Red Blends

Non Alcoholic Wines Taste Test

In the spirit of trying out alternatives to that nightly glass of wine, I went in search of dealcoholised or non alcoholic wines at my local Fred Meyer.  There were two that I had heard of and researched online - Fre and Ariel.

Both stated on the label that they were under 0.5% alcohol, which was encouraging, and I couldn't wait to get home to open them up and be dazzled.  I tried the Fre wine first, since it was cheaper (about $6) and I knew less about it than Ariel.

Fre dealcoholised

Here's the description of Fre 2012 Red Blend on their website:

"Fre Red Blend offers a deep ruby color and ripe, black cherry scented aromas. Smooth and rich, it offers plenty of bright, grape, and cherry fruit with an intriguing smoky flavor. Fre Red Blend ends with a long, fruity, lingering finish. This alcohol removed wine is delightful on its own or paired with salmon, turkey, chicken and ham dishes, as well as pasta, pizza, and grilled meats."

Color wise they were spot on, but unfortunately that's where the similarities ended.  There was no long lingering finish, just a rather awkward bitter aftertaste, and the first mouthful was insipid, although there was a hint of cherry.  I cut my losses and went on to the bottle of Ariel, which was 50% more expensive at $9.  My hopes were high.

Ariel dealcoholised

Sadly those hopes were dashed when I poured my first (and last) glass of Ariel.  It was surprisingly similar to the Fre Red Blend, not pleasant to drink, watery, pruney, some cherry and a bitter finish.

Ariel's website describes this Cabernet Sauvignon wine as:

"Offering aromas of black currants, cherry, blueberries and chocolate, with soft tannins and a dry finish."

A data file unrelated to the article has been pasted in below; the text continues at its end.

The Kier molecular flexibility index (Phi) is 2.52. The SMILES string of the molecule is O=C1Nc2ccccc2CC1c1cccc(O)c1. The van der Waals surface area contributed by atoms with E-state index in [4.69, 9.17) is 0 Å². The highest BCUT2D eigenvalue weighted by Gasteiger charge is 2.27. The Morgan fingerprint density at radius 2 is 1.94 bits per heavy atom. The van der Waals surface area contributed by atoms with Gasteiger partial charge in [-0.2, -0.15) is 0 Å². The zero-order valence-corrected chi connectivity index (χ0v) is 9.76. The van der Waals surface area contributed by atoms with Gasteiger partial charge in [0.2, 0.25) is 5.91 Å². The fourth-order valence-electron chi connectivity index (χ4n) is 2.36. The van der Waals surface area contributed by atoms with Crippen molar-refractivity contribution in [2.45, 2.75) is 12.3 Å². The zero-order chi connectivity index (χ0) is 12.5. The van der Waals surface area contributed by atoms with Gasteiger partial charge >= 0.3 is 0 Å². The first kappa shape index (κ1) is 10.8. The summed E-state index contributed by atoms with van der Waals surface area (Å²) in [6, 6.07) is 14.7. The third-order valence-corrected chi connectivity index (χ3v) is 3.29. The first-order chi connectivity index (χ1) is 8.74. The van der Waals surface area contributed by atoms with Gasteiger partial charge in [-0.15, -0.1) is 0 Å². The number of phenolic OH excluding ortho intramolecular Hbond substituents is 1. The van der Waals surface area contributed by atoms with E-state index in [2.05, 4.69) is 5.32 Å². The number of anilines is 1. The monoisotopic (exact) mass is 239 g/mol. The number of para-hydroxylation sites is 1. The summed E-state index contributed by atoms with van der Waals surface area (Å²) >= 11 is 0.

But it didn't cut it for me.  Turns out that alcohol in the wine is kind of an essential ingredient to making a wine that you would want to drink.  I'm sorry Fre and Ariel - I really wanted to like you, but you were just not anywhere close to being a good alternative.  I'll stick to coconut water on my wine nights off.


2009 DeLille Cellars Doyenne Aix

Aix delille

Superb wine drinking perfectly right now.  So glad I waited three years to try this.  It's a big wine - 14.9% alcohol, with a deep, dark, squid ink color.  The Syrah style blend is heavy but it works.  This wine packs a punch and is a big mouthful.  There is a ton of fruit - strawberries, blackcurrent and good tannins.  Overall a very solid structure that will hold up for another few years.

I paid around $30 for it a few years ago and it retails now around $40 so quite a good investment too.


Chateau Recougne Bordeaux 2010

One of the best value Grand Vin de Bordeaux around right now, and one of the wines regularly supplied by my local wine merchant as an entry level Bordeaux wine, costing about $13 a bottle.